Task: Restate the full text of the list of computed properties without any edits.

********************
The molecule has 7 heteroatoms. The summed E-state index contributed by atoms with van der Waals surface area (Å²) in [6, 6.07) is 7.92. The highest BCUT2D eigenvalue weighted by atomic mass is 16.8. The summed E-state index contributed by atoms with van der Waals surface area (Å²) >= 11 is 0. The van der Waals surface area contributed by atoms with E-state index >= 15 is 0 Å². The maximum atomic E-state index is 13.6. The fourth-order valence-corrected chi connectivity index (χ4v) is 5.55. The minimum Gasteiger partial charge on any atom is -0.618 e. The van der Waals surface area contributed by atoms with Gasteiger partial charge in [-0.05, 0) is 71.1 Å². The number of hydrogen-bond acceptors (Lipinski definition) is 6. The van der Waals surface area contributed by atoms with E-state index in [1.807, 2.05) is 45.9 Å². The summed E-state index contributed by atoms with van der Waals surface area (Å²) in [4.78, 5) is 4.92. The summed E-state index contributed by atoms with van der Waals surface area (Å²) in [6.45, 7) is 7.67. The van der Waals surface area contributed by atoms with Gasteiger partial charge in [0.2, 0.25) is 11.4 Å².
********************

The molecule has 7 heteroatoms. The summed E-state index contributed by atoms with van der Waals surface area (Å²) in [6, 6.07) is 7.92. The highest BCUT2D eigenvalue weighted by atomic mass is 16.8. The summed E-state index contributed by atoms with van der Waals surface area (Å²) >= 11 is 0. The van der Waals surface area contributed by atoms with E-state index >= 15 is 0 Å². The maximum atomic E-state index is 13.6. The fourth-order valence-corrected chi connectivity index (χ4v) is 5.55. The minimum Gasteiger partial charge on any atom is -0.618 e. The van der Waals surface area contributed by atoms with Gasteiger partial charge in [-0.05, 0) is 71.1 Å². The number of hydrogen-bond acceptors (Lipinski definition) is 6. The van der Waals surface area contributed by atoms with E-state index in [1.807, 2.05) is 45.9 Å². The summed E-state index contributed by atoms with van der Waals surface area (Å²) in [4.78, 5) is 4.92. The summed E-state index contributed by atoms with van der Waals surface area (Å²) in [6.45, 7) is 7.67. The van der Waals surface area contributed by atoms with Gasteiger partial charge in [0.2, 0.25) is 11.4 Å².